Pope Francis was Havana Sunday to deliver his historic Mass to the Cuban people in a show of peace and unity as the country renews ties with the U.S. after more than five decades.
Many South Floridians traveled with him to Cuba. But for those who stayed behind, they gathered at St. Martha’s Catholic Church in Miami Shores, where the Archdiocese of Miami is based.
Sue Longman, a parishioner of St. Martha's, said Pope Francis' Mass in Cuba is a great thing.
She said the Pope's visit will draw international attention and respect in a way that no world leader could.
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"He doesn't benefit from it at all," she said. "He's just there to spread love and peace."
Carlota Catrillom, another parishioner, agrees. As part of the universal Catholic Church, she said the Pope's role is to spread the word of God to the world.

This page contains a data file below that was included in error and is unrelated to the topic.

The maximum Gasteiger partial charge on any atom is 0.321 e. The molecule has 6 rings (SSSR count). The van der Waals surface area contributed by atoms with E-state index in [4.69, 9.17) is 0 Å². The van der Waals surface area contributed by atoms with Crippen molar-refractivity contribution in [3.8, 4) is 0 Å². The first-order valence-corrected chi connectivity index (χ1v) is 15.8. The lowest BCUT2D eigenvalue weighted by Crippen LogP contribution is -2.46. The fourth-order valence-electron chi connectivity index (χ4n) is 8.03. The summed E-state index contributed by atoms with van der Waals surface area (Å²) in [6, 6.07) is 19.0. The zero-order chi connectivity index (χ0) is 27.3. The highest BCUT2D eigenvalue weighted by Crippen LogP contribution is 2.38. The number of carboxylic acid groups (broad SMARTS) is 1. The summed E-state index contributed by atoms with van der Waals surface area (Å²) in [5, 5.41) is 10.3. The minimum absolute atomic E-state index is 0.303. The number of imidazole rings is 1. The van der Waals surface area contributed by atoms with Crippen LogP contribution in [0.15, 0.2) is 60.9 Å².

"He's not only doing the message today, he's doing the message to the whole world," she said.
Catrillom, 64, said that normalized relations between Cuba and America will lead to a larger, more inclusive Catholic faith.
"It's only one Church, and Cuba is a part of that Church," she said.
But not all parishioners viewed the Pope's visit as a positive. Ibo Richards, 42, said the timing of the visit makes him nervous. He said he distrusts Cuba and the communist government.
He said he thinks the "rogue government" of Cuba set up the Pope's visit with nefarious intent.
"We don't get along with these people," he said. "Cuba is a dangerous place for Cubans and Americans."